What i am not too sure of is the amount of traffic in India on WAP. It doesn’t seem like there are too many WAP sites with indian content that drive users to their sites. Even online content really needs to develop before ad-networks can make significant money. I read in a post of yours that you had already signed up a few advertisers, which is great and congratulations, but how are you fairing in getting publishers/wap sites on board and is there significant demand?

  9. I agree with Asif’s hypothesis on the viability of the mobile as the advertisement medium. Today the GenNext – Cool Dudes live, talk, laugh, cry & breath using SMS. So anything which is on mobile for them has a very high probability to be successful.

    Ad networks for Mobile have a bright future as long as they can fulfill their promise of providing right targeting, bringing transparency in pricing & revenue sharing and most important doing advocacy for this medium.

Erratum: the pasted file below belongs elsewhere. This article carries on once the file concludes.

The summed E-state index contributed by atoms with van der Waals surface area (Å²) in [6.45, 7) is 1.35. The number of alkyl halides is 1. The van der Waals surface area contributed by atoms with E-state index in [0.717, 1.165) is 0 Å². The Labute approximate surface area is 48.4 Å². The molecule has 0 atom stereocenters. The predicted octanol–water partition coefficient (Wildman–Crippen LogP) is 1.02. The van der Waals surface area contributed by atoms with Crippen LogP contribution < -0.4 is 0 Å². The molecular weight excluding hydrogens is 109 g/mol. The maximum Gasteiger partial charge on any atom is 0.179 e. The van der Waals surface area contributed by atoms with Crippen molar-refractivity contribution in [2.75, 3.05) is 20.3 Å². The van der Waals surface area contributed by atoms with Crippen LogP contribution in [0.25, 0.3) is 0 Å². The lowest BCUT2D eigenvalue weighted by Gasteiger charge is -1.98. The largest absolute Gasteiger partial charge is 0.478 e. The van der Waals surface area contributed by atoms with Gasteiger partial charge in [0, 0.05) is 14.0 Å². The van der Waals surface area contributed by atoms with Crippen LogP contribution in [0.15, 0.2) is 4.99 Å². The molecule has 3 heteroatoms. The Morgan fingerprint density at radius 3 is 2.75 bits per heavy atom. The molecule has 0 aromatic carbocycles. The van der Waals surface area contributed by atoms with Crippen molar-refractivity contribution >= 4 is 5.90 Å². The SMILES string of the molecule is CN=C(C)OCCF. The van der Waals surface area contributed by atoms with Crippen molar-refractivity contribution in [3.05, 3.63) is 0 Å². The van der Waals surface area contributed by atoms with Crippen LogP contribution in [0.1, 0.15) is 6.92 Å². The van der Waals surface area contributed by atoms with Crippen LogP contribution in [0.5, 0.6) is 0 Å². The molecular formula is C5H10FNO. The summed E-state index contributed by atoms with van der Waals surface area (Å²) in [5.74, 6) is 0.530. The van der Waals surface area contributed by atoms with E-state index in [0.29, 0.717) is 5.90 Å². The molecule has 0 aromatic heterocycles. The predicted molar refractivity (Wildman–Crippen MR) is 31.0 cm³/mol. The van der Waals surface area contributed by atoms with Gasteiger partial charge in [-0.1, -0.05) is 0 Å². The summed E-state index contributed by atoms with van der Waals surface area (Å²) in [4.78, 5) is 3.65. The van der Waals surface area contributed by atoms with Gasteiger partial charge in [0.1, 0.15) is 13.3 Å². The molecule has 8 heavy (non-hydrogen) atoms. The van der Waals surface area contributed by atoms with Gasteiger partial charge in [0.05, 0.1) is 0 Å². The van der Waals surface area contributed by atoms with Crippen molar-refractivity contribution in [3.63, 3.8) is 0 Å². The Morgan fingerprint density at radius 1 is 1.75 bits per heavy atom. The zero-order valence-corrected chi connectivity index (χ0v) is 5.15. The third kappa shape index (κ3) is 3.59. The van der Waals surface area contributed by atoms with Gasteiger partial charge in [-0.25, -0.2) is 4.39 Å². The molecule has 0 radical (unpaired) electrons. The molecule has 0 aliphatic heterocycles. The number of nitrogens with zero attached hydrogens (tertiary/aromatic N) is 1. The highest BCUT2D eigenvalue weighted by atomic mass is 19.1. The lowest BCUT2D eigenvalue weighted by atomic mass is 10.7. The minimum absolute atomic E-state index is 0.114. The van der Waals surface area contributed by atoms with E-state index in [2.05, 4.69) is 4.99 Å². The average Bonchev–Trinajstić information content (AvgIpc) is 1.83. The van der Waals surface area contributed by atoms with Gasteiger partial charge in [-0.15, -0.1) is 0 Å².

Analyticsworks(www.analyticsworks.com) has been trying to solve most of the issues related to transparency using business intelligence.

  10. Hi,

    How does mobile application providers earn revenue from mobile advertising. I am doing a research paper and would like to understand the value chain. Whatis the %age cut of revenues that is earned by the network operators, advertising companies, advertisers and mobile application providers. Am I missing any others in this mobile ecosystem? Any help will be highly appreciated.

    Thanks!

  11. Rakesh,
    Mobile application companies can earn revenues by embedding CPM banner or CPC text ads within their applications using ZestADZ. Though we readily support J2ME, we are working to support Symbian and other platforms soon.
    For SMS / WAP the process is straightforward as readymade API can be embedded within their applications.

Leave a Reply

Fill in your details below or click an icon to log in:

WordPress.com Logo

You are commenting using your WordPress.com account. Log Out / Change )

Twitter picture

You are commenting using your Twitter account. Log Out / Change )

Facebook photo

You are commenting using your Facebook account. Log Out / Change )

Google+ photo

You are commenting using your Google+ account. Log Out / Change )

Connecting to %s